Pharmacies at the heart of family planning

Johannesburg – One of the biggest questions couples, especially women, need to ask before deciding to start a family is: are you ready to be a mother?

This applies whether or not you are married (or planning to be) or if you are sexually active. This is a question you need to ask yourself and answer honestly.

Being a parent comes with a huge responsibility, and if you’re thinking about furthering your education, changing or advancing your career, traveling, or making other life-changing decisions in the near future, don’t probably isn’t the best time to think about starting a family. .

Many women buy family planning products from pharmacies.

To this end, the South African Pharmacy Council (SAPC) wants pharmacists to be regulated so that they can officially administer family planning services.

The council says the industry is unregulated despite pharmacists providing these services for 30 years.

“While the advice of the council published [by SAPC] does not introduce new areas of practice for pharmacists who hold the appropriate licenses after completing accredited further education.

It defines the skills they must possess and the training outcomes that a further training program must meet for such training to be accepted by the SAPC as sufficient,” says Council Clerk and CEO Vincent Tlala.

The regulations relating to additional training or refresher courses were last updated in 1995.

“This advice from the council, when published, will allow for a clearer and up-to-date regulatory regime for this service.

“This will also allow facilities that were not identified by the then Minister of Health [Dr Nkosazana Dlamini-Zuma] in the 1995 regulations to provide additional training on family planning.

Tlala says if more pharmacists are trained, more girls and women can confidently walk into a pharmacy to ask for contraceptives and other family planning options.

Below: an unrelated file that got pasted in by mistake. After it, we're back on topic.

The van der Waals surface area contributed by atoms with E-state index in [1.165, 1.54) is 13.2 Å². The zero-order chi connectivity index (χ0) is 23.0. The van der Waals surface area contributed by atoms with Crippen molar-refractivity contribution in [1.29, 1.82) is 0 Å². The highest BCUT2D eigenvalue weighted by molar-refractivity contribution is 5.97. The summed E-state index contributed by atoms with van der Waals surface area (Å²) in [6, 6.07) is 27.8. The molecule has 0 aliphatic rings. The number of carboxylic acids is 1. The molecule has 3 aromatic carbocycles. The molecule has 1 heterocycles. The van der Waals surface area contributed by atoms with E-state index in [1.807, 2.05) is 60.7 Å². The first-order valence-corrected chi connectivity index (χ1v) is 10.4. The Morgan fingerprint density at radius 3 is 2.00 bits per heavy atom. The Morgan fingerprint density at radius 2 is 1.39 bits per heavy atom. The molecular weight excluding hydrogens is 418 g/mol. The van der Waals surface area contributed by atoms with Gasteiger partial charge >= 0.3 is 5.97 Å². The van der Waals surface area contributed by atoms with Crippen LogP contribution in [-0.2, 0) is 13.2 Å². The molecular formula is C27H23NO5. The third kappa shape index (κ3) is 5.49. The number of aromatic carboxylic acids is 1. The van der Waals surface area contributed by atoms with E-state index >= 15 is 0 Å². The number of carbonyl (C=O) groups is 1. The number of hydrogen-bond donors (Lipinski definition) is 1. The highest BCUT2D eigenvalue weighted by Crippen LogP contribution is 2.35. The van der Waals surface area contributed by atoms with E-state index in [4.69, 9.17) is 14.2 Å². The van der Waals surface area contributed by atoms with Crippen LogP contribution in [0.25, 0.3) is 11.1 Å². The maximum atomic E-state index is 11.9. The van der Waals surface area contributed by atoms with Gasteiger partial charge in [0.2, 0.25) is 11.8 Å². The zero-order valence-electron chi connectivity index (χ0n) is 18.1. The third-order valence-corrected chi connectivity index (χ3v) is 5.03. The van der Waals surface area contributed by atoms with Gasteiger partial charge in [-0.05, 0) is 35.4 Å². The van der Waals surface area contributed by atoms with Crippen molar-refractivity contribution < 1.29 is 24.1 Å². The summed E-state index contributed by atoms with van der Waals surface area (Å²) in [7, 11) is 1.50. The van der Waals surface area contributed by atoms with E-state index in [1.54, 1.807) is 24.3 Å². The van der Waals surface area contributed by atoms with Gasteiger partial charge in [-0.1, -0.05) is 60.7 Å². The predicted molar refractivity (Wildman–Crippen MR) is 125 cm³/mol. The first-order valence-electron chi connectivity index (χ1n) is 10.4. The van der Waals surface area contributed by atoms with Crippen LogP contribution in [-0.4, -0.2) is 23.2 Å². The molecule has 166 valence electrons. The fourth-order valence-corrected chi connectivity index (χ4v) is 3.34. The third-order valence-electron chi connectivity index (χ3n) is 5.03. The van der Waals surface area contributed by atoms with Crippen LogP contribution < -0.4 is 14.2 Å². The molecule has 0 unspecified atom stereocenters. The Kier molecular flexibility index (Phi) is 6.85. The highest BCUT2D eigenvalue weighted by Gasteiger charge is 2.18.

The council believes this will alleviate the scourge of teenage pregnancies, especially in poorer communities, as women will not feel stigmatized as they do when visiting public clinics.

The council proposes that once a pharmacist has undergone additional training and obtained authorization from the Director General of Health, he can offer the following family planning services:

  • Provide medication and family planning therapy (i.e. contraception, post-coital emergency contraception (called the morning after pill).
  • Provide supportive care for monitoring and managing medication and therapy outcomes, and adverse drug reactions.
  • Refer a patient to an appropriate health worker (e.g. public health facility, general practitioner, gynecologist, etc.), when a need for additional examination requiring other care or breast examination, genito-examination internal and external urinary is identified.

Each birth control method works slightly differently, but they all create one or more of the following effects to prevent pregnancy:

  • Stops ovulation: Prevents the release of an egg, tricking the body into thinking it has already happened.
  • Alters the uterine lining: prevents the lining of the uterus from preparing to receive an egg.
  • Changes Cervical Fluid: Thickens the mucus in the cervix to prevent sperm from passing through.

Key facts about family planning, according to WHO

  • Of the 1.9 billion women of reproductive age (15-49) worldwide in 2019, 1.1 billion need family planning. Among them, 842 million use contraceptive methods and 270 million have an unmet need for contraception.
  • The proportion of women of childbearing age whose family planning needs are met by modern contraceptive methods has increased gradually over the past decades, from 73.6% in 2000 to 76.8% in 2020.
  • A single contraceptive method – condoms – can prevent both pregnancy and the transmission of sexually transmitted infections, including HIV.

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Somaya Stockenstroom

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